Privacy and Cultural Understanding

PRIVACY, CULTURAL UNDERSTANDING, AND TRANSLATION CONSIDERATIONS

There are a few important topics to consider, regardless of the approach taken, when implementing this Needfinding framework. These are the privacy of the participants, establishing a cultural understanding of the community you are working with, and understanding the role and challenges of translation.

PRIVACY

First and foremost, it is critical to think through the privacy of the participants in your needfinding work. Participants should always be made aware of your intended outcome for the data and how information about them will be both protected and shared, as well as, how the information they provide will be used in that outcome. This should occur before any data collection or related research activities have begun. Below are three suggested questions to ask all participants before beginning:

  • Are there any security concerns we should be aware of related to this interview and documentation of conversations relating to it?
  • Are you comfortable with us taking notes while we are with you (and/or) recording this discussion (and/or) taking photos or video? Be sure to explain why you are taking notes, where they will be stored, and how they will be protected.
  • What restrictions should we be aware of regarding the publishing and sharing of information learned here?

Asking these questions alone, however, is not enough. It is your responsibility to ensure that they are communicated effectively, which may require modifying or translating them. It is also your responsibility to bring contextual awareness and understand what activities may be risky or damaging, even if the participant is not aware of it.

For example, if a participant tells you it is okay to use their name while taking notes, but you know from your research that it could pose a problem for this person in particular, it is your responsibility to dig deeper into the conversation until you are satisfied that they fully understand and accept any risk. If you cannot establish that, it is your responsibility to refrain from documenting or sharing anything that could potentially bring harm to the participant. You can also solicit the advice of a cultural or subject matter expert for help in preparing to address privacy and security concerns.

CULTURAL UNDERSTANDING

The global nature of Internet Freedom means you will likely engage with members of cultures and communities that are quite different from your own. It is your responsibility to ensure you approach your work in a culturally appropriate manner. This is both out of respect for the participants you are working with and for developing a greater understanding of what you learn while working with them.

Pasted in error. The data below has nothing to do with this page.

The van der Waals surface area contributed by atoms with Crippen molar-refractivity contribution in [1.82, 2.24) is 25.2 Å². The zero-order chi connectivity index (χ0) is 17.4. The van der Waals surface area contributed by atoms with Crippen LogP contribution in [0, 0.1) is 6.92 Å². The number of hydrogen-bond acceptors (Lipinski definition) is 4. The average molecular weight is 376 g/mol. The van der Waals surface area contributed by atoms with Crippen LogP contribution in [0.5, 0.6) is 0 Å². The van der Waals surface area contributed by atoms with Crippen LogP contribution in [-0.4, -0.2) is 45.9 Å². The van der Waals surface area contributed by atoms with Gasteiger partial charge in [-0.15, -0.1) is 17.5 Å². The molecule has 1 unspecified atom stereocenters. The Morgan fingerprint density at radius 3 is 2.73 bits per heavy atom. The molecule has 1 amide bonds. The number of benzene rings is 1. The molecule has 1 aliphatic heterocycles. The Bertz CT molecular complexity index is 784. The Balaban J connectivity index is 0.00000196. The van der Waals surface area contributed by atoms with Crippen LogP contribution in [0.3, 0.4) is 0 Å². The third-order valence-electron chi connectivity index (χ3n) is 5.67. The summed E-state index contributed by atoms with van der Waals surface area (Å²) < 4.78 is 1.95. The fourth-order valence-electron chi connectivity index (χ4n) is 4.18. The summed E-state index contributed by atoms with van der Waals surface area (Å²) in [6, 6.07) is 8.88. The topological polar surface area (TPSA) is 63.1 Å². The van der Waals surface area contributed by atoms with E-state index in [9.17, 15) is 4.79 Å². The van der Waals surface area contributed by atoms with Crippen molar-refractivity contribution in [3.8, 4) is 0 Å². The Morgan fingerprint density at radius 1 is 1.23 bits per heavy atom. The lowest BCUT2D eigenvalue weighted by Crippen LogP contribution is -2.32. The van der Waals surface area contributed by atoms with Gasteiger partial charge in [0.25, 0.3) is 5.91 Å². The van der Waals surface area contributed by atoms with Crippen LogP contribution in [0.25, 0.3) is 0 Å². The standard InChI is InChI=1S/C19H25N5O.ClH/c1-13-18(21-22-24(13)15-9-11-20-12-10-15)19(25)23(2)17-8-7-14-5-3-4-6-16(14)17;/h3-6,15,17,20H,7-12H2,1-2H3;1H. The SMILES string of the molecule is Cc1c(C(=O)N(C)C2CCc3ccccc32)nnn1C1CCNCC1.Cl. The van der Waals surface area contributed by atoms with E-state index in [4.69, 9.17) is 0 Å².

When developing your research plan, prioritize early work to develop a better understanding of the community or individuals you will be working with. Seek to understand customary interpersonal behavior such as greetings, signs of respect, and communication style. If you will be working with them in person, understand what constitutes appropriate attire and body language. Go further by developing an understanding of social and cultural history of the participants, which can greatly inform what you take away from the time you spend with them.

TRANSLATION

Like cultural understanding, translation is also an important consideration of globally conscious work. Identifying and working with a translator that you trust and can be consistently engaged is a big benefit. Even when you are speaking with participants who speak English, using a translator to communicate in a native language can provide richer results. Here are a few important guidelines to consider when working with a translator:

  • Needfinding activities generally take twice as long to complete when working with a translator. Plan appropriately.
  • Talk with your translator about the “why” of your work – why are you taking this approach? What are you looking to get out of it? They will be able to better translate and support when aware of this context.
  • Ask your translator to translate your statements directly, without paraphrasing or modifying them. Ask them to inform you immediately about changes made in the moment to facilitate understanding so you can note them for future discussion or correct a miscommunication.
  • Translators with some contextual knowledge on technology and Internet Freedom will be better suited to help you analyze what you learn in addition to simply translating. They can also be helpful in reviewing materials you are developing, such as guides and exercises.

Oftentimes a translator will be performing other roles in the project, perhaps even as a member of the research team. Establish an understanding early on about the role you’d like them to play and check-in regularly throughout your work.